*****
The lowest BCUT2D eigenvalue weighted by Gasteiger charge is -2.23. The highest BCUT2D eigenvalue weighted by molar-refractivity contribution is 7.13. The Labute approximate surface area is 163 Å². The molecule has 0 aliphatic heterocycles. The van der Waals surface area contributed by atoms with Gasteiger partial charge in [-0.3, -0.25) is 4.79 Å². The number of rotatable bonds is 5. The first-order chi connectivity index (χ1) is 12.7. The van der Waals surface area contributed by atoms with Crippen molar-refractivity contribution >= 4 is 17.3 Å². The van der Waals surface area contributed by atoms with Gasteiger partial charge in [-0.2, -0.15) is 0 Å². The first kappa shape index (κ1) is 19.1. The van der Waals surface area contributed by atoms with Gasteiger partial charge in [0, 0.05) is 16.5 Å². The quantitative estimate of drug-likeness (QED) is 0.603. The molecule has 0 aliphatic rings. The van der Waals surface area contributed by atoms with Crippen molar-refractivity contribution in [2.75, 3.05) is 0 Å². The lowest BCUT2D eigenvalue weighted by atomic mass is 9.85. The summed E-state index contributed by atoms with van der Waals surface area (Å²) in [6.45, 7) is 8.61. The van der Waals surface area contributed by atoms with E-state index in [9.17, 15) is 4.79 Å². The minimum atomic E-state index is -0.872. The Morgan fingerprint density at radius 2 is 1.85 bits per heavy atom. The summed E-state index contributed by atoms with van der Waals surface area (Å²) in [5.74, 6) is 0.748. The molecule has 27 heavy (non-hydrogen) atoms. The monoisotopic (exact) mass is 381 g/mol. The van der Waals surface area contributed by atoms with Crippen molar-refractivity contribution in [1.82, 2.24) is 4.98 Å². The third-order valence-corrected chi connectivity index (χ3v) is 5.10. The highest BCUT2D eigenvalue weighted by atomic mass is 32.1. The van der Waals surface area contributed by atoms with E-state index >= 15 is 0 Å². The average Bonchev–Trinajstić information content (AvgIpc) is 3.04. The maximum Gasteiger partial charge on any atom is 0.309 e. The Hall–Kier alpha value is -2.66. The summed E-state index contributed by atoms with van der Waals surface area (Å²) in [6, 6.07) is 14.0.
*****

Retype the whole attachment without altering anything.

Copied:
The lowest BCUT2D eigenvalue weighted by Gasteiger charge is -2.23. The highest BCUT2D eigenvalue weighted by molar-refractivity contribution is 7.13. The Labute approximate surface area is 163 Å². The molecule has 0 aliphatic heterocycles. The van der Waals surface area contributed by atoms with Gasteiger partial charge in [-0.3, -0.25) is 4.79 Å². The number of rotatable bonds is 5. The first-order chi connectivity index (χ1) is 12.7. The van der Waals surface area contributed by atoms with Crippen molar-refractivity contribution >= 4 is 17.3 Å². The van der Waals surface area contributed by atoms with Gasteiger partial charge in [-0.2, -0.15) is 0 Å². The first kappa shape index (κ1) is 19.1. The van der Waals surface area contributed by atoms with Gasteiger partial charge in [0, 0.05) is 16.5 Å². The quantitative estimate of drug-likeness (QED) is 0.603. The molecule has 0 aliphatic rings. The van der Waals surface area contributed by atoms with Crippen molar-refractivity contribution in [2.75, 3.05) is 0 Å². The lowest BCUT2D eigenvalue weighted by atomic mass is 9.85. The summed E-state index contributed by atoms with van der Waals surface area (Å²) in [6.45, 7) is 8.61. The van der Waals surface area contributed by atoms with E-state index in [9.17, 15) is 4.79 Å². The minimum atomic E-state index is -0.872. The Morgan fingerprint density at radius 2 is 1.85 bits per heavy atom. The summed E-state index contributed by atoms with van der Waals surface area (Å²) in [5.74, 6) is 0.748. The molecule has 27 heavy (non-hydrogen) atoms. The monoisotopic (exact) mass is 381 g/mol. The van der Waals surface area contributed by atoms with Crippen molar-refractivity contribution in [1.82, 2.24) is 4.98 Å². The third-order valence-corrected chi connectivity index (χ3v) is 5.10. The highest BCUT2D eigenvalue weighted by atomic mass is 32.1. The van der Waals surface area contributed by atoms with E-state index >= 15 is 0 Å². The average Bonchev–Trinajstić information content (AvgIpc) is 3.04. The maximum Gasteiger partial charge on any atom is 0.309 e. The Hall–Kier alpha value is -2.66. The summed E-state index contributed by atoms with van der Waals surface area (Å²) in [6, 6.07) is 14.0.